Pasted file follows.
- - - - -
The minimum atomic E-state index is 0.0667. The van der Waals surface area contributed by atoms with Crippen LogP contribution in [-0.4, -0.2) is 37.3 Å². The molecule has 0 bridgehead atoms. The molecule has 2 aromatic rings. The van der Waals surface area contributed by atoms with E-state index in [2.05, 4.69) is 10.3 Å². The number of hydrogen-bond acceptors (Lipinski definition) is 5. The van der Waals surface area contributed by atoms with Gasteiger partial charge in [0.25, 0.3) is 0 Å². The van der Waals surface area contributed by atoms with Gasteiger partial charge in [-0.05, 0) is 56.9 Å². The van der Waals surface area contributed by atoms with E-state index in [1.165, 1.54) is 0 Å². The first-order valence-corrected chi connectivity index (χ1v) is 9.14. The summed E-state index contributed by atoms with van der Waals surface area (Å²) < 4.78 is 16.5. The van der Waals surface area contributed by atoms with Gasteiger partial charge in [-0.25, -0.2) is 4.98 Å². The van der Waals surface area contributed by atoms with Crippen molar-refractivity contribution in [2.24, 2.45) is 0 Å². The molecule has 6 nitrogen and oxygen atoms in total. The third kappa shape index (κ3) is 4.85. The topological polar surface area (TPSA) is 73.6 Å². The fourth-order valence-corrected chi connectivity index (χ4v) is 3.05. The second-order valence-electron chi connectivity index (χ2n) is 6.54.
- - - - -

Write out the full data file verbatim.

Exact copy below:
The minimum atomic E-state index is 0.0667. The van der Waals surface area contributed by atoms with Crippen LogP contribution in [-0.4, -0.2) is 37.3 Å². The molecule has 0 bridgehead atoms. The molecule has 2 aromatic rings. The van der Waals surface area contributed by atoms with E-state index in [2.05, 4.69) is 10.3 Å². The number of hydrogen-bond acceptors (Lipinski definition) is 5. The van der Waals surface area contributed by atoms with Gasteiger partial charge in [0.25, 0.3) is 0 Å². The van der Waals surface area contributed by atoms with Gasteiger partial charge in [-0.05, 0) is 56.9 Å². The van der Waals surface area contributed by atoms with E-state index in [1.165, 1.54) is 0 Å². The first-order valence-corrected chi connectivity index (χ1v) is 9.14. The summed E-state index contributed by atoms with van der Waals surface area (Å²) < 4.78 is 16.5. The van der Waals surface area contributed by atoms with Gasteiger partial charge in [-0.25, -0.2) is 4.98 Å². The van der Waals surface area contributed by atoms with Crippen molar-refractivity contribution in [2.24, 2.45) is 0 Å². The molecule has 6 nitrogen and oxygen atoms in total. The third kappa shape index (κ3) is 4.85. The topological polar surface area (TPSA) is 73.6 Å². The fourth-order valence-corrected chi connectivity index (χ4v) is 3.05. The second-order valence-electron chi connectivity index (χ2n) is 6.54.